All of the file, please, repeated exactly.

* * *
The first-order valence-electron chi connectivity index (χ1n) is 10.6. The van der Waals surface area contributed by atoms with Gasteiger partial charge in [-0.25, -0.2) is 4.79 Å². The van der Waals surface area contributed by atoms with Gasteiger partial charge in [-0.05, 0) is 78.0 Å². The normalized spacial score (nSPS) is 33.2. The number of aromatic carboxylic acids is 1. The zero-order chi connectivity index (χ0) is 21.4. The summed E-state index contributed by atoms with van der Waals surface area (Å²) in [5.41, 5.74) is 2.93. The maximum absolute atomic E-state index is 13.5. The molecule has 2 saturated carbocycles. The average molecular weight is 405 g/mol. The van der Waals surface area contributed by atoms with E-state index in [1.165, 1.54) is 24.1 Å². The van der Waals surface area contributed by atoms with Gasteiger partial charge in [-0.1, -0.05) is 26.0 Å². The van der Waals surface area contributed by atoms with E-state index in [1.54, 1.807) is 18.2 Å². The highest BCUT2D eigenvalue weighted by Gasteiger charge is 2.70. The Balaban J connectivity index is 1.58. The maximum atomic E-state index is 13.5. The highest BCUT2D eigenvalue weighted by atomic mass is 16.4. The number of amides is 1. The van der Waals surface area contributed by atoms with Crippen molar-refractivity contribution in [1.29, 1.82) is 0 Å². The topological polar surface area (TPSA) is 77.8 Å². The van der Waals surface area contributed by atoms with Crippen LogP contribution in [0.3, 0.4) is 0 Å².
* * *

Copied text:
The first-order valence-electron chi connectivity index (χ1n) is 10.6. The van der Waals surface area contributed by atoms with Gasteiger partial charge in [-0.25, -0.2) is 4.79 Å². The van der Waals surface area contributed by atoms with Gasteiger partial charge in [-0.05, 0) is 78.0 Å². The normalized spacial score (nSPS) is 33.2. The number of aromatic carboxylic acids is 1. The zero-order chi connectivity index (χ0) is 21.4. The summed E-state index contributed by atoms with van der Waals surface area (Å²) in [5.41, 5.74) is 2.93. The maximum absolute atomic E-state index is 13.5. The molecule has 2 saturated carbocycles. The average molecular weight is 405 g/mol. The van der Waals surface area contributed by atoms with E-state index in [1.165, 1.54) is 24.1 Å². The van der Waals surface area contributed by atoms with Gasteiger partial charge in [-0.1, -0.05) is 26.0 Å². The van der Waals surface area contributed by atoms with E-state index in [1.54, 1.807) is 18.2 Å². The highest BCUT2D eigenvalue weighted by Gasteiger charge is 2.70. The Balaban J connectivity index is 1.58. The maximum atomic E-state index is 13.5. The highest BCUT2D eigenvalue weighted by atomic mass is 16.4. The number of amides is 1. The van der Waals surface area contributed by atoms with Crippen molar-refractivity contribution in [1.29, 1.82) is 0 Å². The topological polar surface area (TPSA) is 77.8 Å². The van der Waals surface area contributed by atoms with Crippen LogP contribution in [0.3, 0.4) is 0 Å².